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EuroVegas complex plan spawns protest despite jobs boost

It sounds almost too good to be true: at a time when one in four Spaniards are out of work, for the last few months US casino tycoon Sheldon Adelson has been weighing up whether to build a $21bn (£13.3bn) tourist-cum-gambling resort, being dubbed EuroVegas, outside Madrid or Barcelona. And the chosen city may feel it has hit the jackpot: EuroVegas, it is said, will create up to 250,000 jobs.

But with 150 protestors against the project gathered outside Alcorcó* town hall the week before a visit by Mr Adelson, it seems not everyone is convinced of the benefits.

"A project on this scale" – ranging from 12 hotel complexes, each with 3,000 rooms, to six casinos with 18,000 slot machines – "will have a huge ecological impact and Madrid's environment is already in very poor shape," says Rodrigo Fernández of the Plataforma-EuroVegas-No (PEVN) movement.

"The only justification for this project is employment. People are desperate for work and this project exploits their dramatic personal plight."

Mr Adelson says Spain's jobless total which "assures us the support of the government" is one reason for his company, Las Vegas Sands, opting for Spain. The other is weather.

In Mallorca last month, some 7,000 demonstrators protested against the proposed building of a hotel resort by the beach of Es Trenc, one of the few stretches of coast unspoilt by urban development. The construction would, according to El País, be the biggest hotel constructed in the Balearics since Franco's death in 1975.

"It's going to be horrible," says teacher Beatriz Mohedaño Lemauft, "ecologically, a real disaster for the area. Okay, so the hotel is not going to be on the beach itself, but it's right next to it and will have a huge impact."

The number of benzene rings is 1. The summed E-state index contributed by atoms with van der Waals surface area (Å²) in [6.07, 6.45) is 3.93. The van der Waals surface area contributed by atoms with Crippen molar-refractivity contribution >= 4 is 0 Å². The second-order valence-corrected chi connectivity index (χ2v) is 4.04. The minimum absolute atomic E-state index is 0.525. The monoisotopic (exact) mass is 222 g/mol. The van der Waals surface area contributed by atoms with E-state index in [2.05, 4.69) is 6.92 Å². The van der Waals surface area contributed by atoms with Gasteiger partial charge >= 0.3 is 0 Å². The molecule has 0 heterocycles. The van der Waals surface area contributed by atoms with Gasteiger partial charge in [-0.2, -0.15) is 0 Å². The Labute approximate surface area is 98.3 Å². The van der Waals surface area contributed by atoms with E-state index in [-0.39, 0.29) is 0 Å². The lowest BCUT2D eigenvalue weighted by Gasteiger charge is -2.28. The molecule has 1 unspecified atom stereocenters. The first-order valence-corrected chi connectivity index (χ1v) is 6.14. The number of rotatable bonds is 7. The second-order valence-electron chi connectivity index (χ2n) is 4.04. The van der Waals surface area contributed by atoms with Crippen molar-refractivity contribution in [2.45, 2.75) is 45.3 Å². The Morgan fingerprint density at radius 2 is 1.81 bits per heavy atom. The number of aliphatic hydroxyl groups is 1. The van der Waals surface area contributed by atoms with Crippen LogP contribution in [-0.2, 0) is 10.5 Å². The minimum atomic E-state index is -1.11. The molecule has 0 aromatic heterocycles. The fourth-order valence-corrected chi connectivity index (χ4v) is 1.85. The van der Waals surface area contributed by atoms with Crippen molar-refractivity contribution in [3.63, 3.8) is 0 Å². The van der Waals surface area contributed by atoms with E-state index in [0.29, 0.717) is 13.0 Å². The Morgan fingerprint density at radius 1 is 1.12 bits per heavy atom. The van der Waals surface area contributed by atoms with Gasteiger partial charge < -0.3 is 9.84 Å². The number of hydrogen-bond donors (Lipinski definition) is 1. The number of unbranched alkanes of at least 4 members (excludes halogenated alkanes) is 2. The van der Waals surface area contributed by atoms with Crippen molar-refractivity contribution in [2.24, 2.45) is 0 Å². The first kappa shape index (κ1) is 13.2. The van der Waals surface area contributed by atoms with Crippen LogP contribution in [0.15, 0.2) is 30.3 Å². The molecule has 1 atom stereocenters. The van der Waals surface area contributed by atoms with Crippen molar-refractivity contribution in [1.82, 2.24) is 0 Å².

The Mallorca hotel's backers say their €120m investment could create 300 jobs. But Natalia Martín, an activist with the Ecologistas en Accion movement who specialises in coastal laws, says quick-fix employment must not be the sole consideration for such projects.

"Whenever there is an environmental law which clashes with economic development, we believe the government wants to weaken that law," Ms Martí* argues. "Spain's current legislation on coastland has been in existence since 1988 and it allows companies to develop franchises on some stretches for 30 year maximums. But in the case of an oil refinery in the Basque Country they've just given them another 30 year-extension on what is actually public property."

As for EuroVegas, the environment is just one area where questions are being asked – and no answers given: all that is known is that Las Vegas Sands has "development needs", which it refuses to make public.